Sources: Poland's PKN And Lithuanian Railways Strike Deal Over Costs


WARSAW/VILNIUS, June 27 (Reuters) - Poland's biggest oil refiner PKN Orlen and Lithuanian Railways have agreed on new oil product transport fees and to end litigation, resolving a long-running dispute between the parties, two sources familiar with the situation said.

PKN's Mazeikiai refinery in Lithuania relies on rail to ship its products to the Klaipeda oil terminal on the Baltic Sea, a route of about 250 kilometres (155 miles), but has been at odds with state-run Lithuanian Railways over transport fees since 2014.

In 2016, the railway company took PKN's Lithuanian subsidiary Orlen Lietuva, which operates the refinery, to court over what it said were 6.4 million euros ($7.2 million) in unpaid fees and interest after Orlen rejected fee increases imposed in 2014.

One of the sources said that the agreement reached to resolve the matter was favourable for PKN, which is state-owned, because the new fees will be higher than Orlen Lietuva has been paying until now but not as high as those it was supposed to have been paying since the increase in 2014.

Lithuania's government said in a statement on Tuesday that Lithuanian Railways and PKN Orlen would sign an agreement in Vilnius on Wednesday but did not give any details. PKN Orlen declined to comment.

News of an agreement coincided with the announcement that PKN's long-serving and respected chief financial officer will leave the company, sending PKN shares down 2.7 percent on Tuesday.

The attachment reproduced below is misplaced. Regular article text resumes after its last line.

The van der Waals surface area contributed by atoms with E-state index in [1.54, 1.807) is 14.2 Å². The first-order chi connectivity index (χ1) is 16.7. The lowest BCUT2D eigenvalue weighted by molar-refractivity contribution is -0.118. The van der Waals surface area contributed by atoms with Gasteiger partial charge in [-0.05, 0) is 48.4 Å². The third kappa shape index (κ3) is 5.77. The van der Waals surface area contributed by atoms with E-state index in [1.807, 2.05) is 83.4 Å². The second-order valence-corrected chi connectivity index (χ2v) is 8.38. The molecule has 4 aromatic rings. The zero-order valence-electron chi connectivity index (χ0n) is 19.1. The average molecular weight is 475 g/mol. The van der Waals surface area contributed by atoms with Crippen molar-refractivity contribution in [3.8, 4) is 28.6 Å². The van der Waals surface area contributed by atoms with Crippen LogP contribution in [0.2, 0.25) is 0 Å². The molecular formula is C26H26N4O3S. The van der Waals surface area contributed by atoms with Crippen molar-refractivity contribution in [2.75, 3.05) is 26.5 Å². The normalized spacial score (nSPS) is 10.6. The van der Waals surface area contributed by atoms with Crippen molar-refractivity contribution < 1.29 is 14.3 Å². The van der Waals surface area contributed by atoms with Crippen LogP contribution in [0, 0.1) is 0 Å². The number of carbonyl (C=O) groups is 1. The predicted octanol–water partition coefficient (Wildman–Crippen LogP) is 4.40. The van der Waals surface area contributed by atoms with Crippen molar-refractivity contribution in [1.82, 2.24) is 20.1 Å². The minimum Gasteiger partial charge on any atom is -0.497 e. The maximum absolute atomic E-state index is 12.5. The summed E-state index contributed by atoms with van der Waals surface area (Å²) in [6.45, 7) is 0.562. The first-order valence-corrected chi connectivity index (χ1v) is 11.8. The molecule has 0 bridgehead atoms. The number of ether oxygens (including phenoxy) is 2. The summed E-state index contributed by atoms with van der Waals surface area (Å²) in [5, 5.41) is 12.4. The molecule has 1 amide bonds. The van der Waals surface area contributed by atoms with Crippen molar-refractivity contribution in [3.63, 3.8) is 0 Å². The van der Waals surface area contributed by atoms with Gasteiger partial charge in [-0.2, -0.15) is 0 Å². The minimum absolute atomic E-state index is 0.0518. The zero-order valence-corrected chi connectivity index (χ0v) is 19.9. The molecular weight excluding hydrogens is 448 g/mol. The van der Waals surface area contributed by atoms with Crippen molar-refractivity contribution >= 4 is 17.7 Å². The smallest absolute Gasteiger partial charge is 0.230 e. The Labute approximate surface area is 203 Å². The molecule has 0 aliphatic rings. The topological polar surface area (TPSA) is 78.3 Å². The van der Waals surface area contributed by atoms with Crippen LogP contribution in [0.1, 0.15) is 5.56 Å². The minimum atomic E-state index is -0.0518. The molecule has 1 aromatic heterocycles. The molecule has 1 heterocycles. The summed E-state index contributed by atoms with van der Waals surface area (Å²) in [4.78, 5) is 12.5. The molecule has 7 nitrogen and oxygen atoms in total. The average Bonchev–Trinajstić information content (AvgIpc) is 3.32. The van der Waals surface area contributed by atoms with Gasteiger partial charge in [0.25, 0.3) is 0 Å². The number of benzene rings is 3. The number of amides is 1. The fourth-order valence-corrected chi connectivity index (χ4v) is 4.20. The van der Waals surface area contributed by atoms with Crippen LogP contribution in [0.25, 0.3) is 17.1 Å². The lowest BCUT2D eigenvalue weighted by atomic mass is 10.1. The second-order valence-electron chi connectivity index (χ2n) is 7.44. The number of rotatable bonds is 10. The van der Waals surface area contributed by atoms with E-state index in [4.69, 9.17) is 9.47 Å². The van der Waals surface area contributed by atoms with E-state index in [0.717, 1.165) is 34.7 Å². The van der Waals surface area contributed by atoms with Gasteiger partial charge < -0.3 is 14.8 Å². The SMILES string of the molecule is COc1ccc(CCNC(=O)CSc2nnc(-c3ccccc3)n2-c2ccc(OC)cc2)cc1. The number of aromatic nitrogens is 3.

Heavy Investment

Orlen Lietuva has been a financial burden on its parent in recent years. In 2014 PKN wrote down the value of Orlen Lietuva by 4.2 billion zlotys ($1.1 billion) after the refinery swung into the red. It returned to profit in 2015.

In total, PKN has spent $4 billion on the Mazeikiai refinery, including the purchase price, since buying a controlling stake from Russia's Yukos in 2006.

The dispute over transport fees centred on Orlen Lietuva's rejection of the railway company's new methodology to calculate its fees.

Polish newspaper Puls Biznesu, which was first to report that a deal would be signed on Wednesday, said an agreement became possible after Lithuania's parliamentary election in October triggered management reshuffles at state-run firms, including the railways.

Mantas Bartuska, appointed chief executive of Lithuanian Railways in December, was quoted by Polish media earlier this year as saying that his priority was to end disputes with PKN Orlen, the railway's largest customer.

($1 = 0.8861 euros) ($1 = 3.7388 zlotys)

(Reporting by Agnieszka Barteczko and Andrius Sytas; Editing by Susan Fenton)


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